Direct Anterior Approach (DAA)

Direct Anterior Approach to Total Hip Replacement

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Minimally Invasive Surgery (MIS) Hip Joint Replacement is an advancement in hip replacement that offers important advantages over standard surgical procedures. Stryker has partnered with surgeons worldwide to develop MIS procedures and surgical instruments that are designed to help your surgeons do their very best to help you recover your lifestyle. These techniques bring together a wide variety of hip implants, new minimally invasive surgical techniques, and new instrumentation.

The direct anterior approach is one of the minimally invasive techniques used in hip replacement surgery. Continuing orthopaedic experience suggests that this procedure may offer several advantages over the more traditional surgical approaches to hip replacement.1

Traditional hip replacement techniques involve operating from the side (lateral) or the back (posterior) of the hip, which requires a significant disturbance of the joint and connecting tissues and an incision approximately 8-12 inches long. In comparison, the direct anterior approach requires an incision that is only 3-4 inches in length and located at the front of the hip.1 In this position, the surgeon does not need to detach any of the muscles or tendons.1

Discuss Your Options With Your Physician

Hip replacement, no matter how minimally invasive, is major surgery and patients are at risk for complications. However, the complication rate following joint replacement surgery is generally very low. Serious complications, such as joint infection, occur in less than 2% of patients.6 Besides infection, possible complications include blood clots, lung congestion or pneumonia. The risks that are normally encountered in conventional hip joint replacement remain. Recovery success depends on several factors including surgeon training and experience, the surgical approach, the implant and the patient’s health and commitment to post-operative physical therapy. Although the direct anterior approach may make sense for some patients, only your surgeon can help you decide what is best for you. Talk with your doctor if you have any questions about the direct anterior approach for total hip replacement or hip replacement in general.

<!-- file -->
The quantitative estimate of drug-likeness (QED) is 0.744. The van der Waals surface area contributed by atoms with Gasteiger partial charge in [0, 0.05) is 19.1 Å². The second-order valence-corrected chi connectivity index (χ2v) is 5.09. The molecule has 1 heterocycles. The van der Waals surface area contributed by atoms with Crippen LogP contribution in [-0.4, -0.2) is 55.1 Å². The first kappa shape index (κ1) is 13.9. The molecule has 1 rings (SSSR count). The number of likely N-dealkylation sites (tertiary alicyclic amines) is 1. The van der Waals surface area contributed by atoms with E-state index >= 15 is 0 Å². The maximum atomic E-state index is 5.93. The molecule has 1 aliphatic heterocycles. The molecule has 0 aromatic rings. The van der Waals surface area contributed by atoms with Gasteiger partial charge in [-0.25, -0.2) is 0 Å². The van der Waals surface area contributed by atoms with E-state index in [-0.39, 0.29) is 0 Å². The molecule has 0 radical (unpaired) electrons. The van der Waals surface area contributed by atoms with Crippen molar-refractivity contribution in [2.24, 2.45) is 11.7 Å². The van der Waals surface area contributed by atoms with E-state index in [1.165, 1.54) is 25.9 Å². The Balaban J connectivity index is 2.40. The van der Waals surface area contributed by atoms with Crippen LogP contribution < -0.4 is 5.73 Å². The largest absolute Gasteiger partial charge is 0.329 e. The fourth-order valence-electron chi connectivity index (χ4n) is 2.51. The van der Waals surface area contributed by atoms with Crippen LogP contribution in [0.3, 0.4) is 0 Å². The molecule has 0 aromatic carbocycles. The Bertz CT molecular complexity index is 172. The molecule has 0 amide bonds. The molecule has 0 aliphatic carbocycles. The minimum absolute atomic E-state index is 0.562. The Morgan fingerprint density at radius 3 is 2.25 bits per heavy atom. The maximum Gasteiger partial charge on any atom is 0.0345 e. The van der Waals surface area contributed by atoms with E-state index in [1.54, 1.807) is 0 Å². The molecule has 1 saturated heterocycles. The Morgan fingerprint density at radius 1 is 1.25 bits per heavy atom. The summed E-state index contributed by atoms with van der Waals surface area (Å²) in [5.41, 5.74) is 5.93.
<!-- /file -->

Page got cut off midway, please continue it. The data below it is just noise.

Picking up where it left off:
Find a surgeon in your area utilizing the Direct Anterior Approach.

DAA Surgical Considerations, Precautions and Potential Benefits

Real Patients
Real Stories

Watch direct anterior approach testimonials and learn the benefits of this approach.

Lorre Haschke – DAA Patient
Watch Lorre's Testimonial

Ron Ivy – DAA Patient
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Read other stories featuring hip replacement recipients.

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Surgical Considerations:
Traditional vs. Direct Anterior Approach

Traditional Hip Replacement

Direct Anterior Approach

  • 8-12 inch incision
  • Surgical approach - side (lateral) or back (posterior)
  • Disturbance of the joint and connecting tissues
  • 3-4 inch incision
  • Surgical approach - front (anterior)1
  • Muscles or tendons not detached1

Typical Precautions: Traditional vs. Direct Anterior

Traditional Hip Replacement

Direct Anterior Approach

  • Do not cross legs5
  • Do not bend hip more than a right angle5
  • Do not turn feet excessively inward or outward5
  • Use a pillow between your legs when sleeping5
  • Under doctor's supervision, may be immediately allowed to move their hips
  • May potentially avoid restrictions associated with traditional hip replacement2

Potential Benefits of Direct Anterior

1. Wenz, J., Gurkan, I. Jibodh, S., “Mini-Incision Total Hip Arthroplasty: A Comparative Assessment of Perioperative Outcomes,” Orthopedics Magazine, 2002.
2., Kreuzer, S.
3. Keggi, Kristaps I., “Total Hip Arthroplasty Through a Minimally Invasive Anterior Surgical Approach,” JBJS, Vol. 85-A. 2003.
4. Baerga-Varela, L., Malanga, G.A., “Rehabilitation after Minimally Invasive Surgery.” Hozack, W., Krismer, M., Nogler, M., Bonutti, P., Rachbauer, F., Schaffer, J., Donnelly, W., ed. Minimally Invasive Total Joint Arthroplasty. New York, NY: Springer-Verlag; 2004: 2-5.
5. AAOS website,, accessed Nov. 2008.
6. Hanssen, A.D., et al., “Evaluation and Treatment of Infection at the Site of Total Hip or Knee Arthroplasty,” JBJS, pp. 910-922.